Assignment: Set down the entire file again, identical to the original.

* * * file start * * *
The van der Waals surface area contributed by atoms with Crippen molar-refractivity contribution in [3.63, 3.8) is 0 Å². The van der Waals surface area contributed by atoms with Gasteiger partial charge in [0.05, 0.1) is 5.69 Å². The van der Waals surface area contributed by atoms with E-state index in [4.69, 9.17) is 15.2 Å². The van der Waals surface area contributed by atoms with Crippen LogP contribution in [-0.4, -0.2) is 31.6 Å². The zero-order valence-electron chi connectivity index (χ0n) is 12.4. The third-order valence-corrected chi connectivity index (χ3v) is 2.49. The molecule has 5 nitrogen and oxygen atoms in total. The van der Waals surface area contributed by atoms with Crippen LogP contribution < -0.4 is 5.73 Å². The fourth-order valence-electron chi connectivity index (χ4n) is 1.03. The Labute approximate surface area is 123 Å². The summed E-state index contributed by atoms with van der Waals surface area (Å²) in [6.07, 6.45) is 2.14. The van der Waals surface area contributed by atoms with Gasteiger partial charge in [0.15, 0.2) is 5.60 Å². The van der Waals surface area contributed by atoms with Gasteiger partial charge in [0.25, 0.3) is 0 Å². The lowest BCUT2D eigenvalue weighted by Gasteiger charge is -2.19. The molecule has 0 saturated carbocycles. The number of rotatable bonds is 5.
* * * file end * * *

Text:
The van der Waals surface area contributed by atoms with Crippen molar-refractivity contribution in [3.63, 3.8) is 0 Å². The van der Waals surface area contributed by atoms with Gasteiger partial charge in [0.05, 0.1) is 5.69 Å². The van der Waals surface area contributed by atoms with E-state index in [4.69, 9.17) is 15.2 Å². The van der Waals surface area contributed by atoms with Crippen LogP contribution in [-0.4, -0.2) is 31.6 Å². The zero-order valence-electron chi connectivity index (χ0n) is 12.4. The third-order valence-corrected chi connectivity index (χ3v) is 2.49. The molecule has 5 nitrogen and oxygen atoms in total. The van der Waals surface area contributed by atoms with Crippen LogP contribution < -0.4 is 5.73 Å². The fourth-order valence-electron chi connectivity index (χ4n) is 1.03. The Labute approximate surface area is 123 Å². The summed E-state index contributed by atoms with van der Waals surface area (Å²) in [6.07, 6.45) is 2.14. The van der Waals surface area contributed by atoms with Gasteiger partial charge in [0.15, 0.2) is 5.60 Å². The van der Waals surface area contributed by atoms with Gasteiger partial charge in [0.25, 0.3) is 0 Å². The lowest BCUT2D eigenvalue weighted by Gasteiger charge is -2.19. The molecule has 0 saturated carbocycles. The number of rotatable bonds is 5.